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Howard Community College student receives national scholarship to complete bachelor’s degree at UMBC

Amira Cooper knew before graduating from Hammond High School in 2019 that her plan was to attend Howard Community College.

As a James W. Rouse Scholar, an honors program at the community college, she knew her two years there would prepare her for her last two years at a four-year institution.

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Cooper, of Laurel, is one of 72 recipients of the Jack Kent Cooke Foundation’s Undergraduate Transfer Scholarship, a national scholarship for community college students.

Those awarded receive up to $40,000 per year for two years to complete their bachelor’s degree at a four-year school, according to a news release.

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Cooper, 20, will graduate Thursday from Howard Community College with an associate of arts degree in general studies and plans to attend the University of Maryland, Baltimore County in the fall.

She said it means a great deal to her to be awarded the scholarship and it will be a big help as she pursues her bachelor’s degree in English and secondary education.

“The scholarship will help me take a breath of fresh air and take some weight off of my shoulders,” Cooper said. “It’s a nice, relieving feeling that I don’t have to worry about college expenses. I can just go to school and get my degree and enjoy college life to its fullest without that worry, and I’m just really happy that I get to experience that.”

Soon-to-be Howard Community College graduate Amira Cooper, 20, of Laurel, is one of 72 recipients of the Jack Kent Cooke Foundation’s Undergraduate Transfer Scholarship, a national scholarship for community college students. (Howard Community College/Courtesy photo)
Soon-to-be Howard Community College graduate Amira Cooper, 20, of Laurel, is one of 72 recipients of the Jack Kent Cooke Foundation’s Undergraduate Transfer Scholarship, a national scholarship for community college students. (Howard Community College/Courtesy photo) (Courtesy photo / HANDOUT)

To date, more than 1,000 students from all over the country have received the Cooke scholarship; more than 1,300 students from 398 community colleges applied for the 2021 scholarship.

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Today, nearly half of students pursuing college choose to attend two-year institutions, according to the release.

Community college students who transfer to selective institutions have equal to or higher graduation rates as students who enrolled directly from high school or transferred from four-year institutions, according to the Cooke Foundation. However, at the nation’s top colleges, only 5% have transferred from a community college.

The aim of the scholarship is to increase the number of community college students completing their education at top four-year institutions.

Cooper said she chose to attend Howard Community College because she wanted to be prepared when it came time for her to transfer to a four-year institution.

One of the ways the college prepared her for that transition was by assisting her with her application for the scholarship.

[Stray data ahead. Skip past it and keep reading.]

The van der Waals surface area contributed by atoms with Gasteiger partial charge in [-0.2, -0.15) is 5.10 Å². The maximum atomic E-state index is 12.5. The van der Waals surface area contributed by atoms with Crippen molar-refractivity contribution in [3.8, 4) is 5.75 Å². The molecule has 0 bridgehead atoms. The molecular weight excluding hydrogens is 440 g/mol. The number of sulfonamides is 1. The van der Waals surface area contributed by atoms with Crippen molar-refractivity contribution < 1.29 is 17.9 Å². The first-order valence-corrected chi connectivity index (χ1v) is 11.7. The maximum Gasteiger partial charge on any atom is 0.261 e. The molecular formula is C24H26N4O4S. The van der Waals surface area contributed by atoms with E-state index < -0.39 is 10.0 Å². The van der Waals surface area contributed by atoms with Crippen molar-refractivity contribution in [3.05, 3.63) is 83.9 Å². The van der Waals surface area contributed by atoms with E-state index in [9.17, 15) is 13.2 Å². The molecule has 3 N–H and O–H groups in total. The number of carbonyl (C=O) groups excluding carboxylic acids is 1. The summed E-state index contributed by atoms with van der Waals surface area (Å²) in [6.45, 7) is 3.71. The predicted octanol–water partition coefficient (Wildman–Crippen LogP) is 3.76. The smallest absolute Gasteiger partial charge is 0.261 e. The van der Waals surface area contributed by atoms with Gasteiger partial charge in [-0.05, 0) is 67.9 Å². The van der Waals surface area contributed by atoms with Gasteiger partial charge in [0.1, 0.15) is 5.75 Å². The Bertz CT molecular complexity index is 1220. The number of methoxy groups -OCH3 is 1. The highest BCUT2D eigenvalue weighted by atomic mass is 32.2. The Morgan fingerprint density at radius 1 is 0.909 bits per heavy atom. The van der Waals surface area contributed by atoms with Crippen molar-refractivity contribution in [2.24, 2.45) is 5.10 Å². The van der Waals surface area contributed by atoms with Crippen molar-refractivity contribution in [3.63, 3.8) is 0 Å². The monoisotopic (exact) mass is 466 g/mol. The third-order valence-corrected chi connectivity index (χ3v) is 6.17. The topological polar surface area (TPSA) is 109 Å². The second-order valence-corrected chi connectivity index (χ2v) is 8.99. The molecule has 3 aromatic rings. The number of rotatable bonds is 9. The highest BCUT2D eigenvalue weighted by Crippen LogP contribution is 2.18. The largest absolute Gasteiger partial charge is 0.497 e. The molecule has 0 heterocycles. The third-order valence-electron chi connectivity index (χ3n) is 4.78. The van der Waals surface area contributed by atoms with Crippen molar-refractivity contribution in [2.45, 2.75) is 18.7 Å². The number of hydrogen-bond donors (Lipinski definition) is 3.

Matthew Van Hoose, executive director of academic engagement at Howard Community College, worked with Cooper this past year as she completed her capstone project, which used embroidery and interviews to explore how racial and ethnic groups are underrepresented and misrepresented in popular culture.

Van Hoose described Cooper’s project as “compelling” and “inspiring” and said it was a privilege to watch it unfold.

He said he hopes the scholarship will help her develop as she continues her education at UMBC.

“[The scholarship] is a whole set of opportunities that have been presented to her in relation to how she’ll continue her studies and continue developing academically and professionally as she transitions to the University of Maryland, Baltimore County,” Van Hoose said. “I know that she is going to capitalize on these opportunities to the greatest extent possible, and I know that they’re going to help her do the great things that she was already bound to do when we first met.”

Renée Richardson served as a counselor to Cooper during her time at Howard Community College.

She described Cooper as “driven” and “goal-oriented” and hopes the scholarship will push her closer toward her goals.

“[Cooper] is academically talented and well-deserving of this opportunity,” Richardson said.

Brandon Bellamy, associate director of student support services and transfer and graduation counselor at Howard Community College, met Cooper through a virtual information session on the scholarship.

After reading over parts of her application, he said he was able to get a better sense of her academic goals.

“[Cooper] is a resilient and creative student, and I really can’t wait for the world to see the work that she does,” Bellamy said.

Looking back on her time at Howard Community College, Cooper said she received a great deal of support and is looking forward to attending UMBC.

“UMBC has been one of my [top] choices and the fact that I got in and that I’m going excites me,” she said. “I’m really excited to be a part of that community and to meet new people and experience what it’s like on a college campus at a four-year university.”

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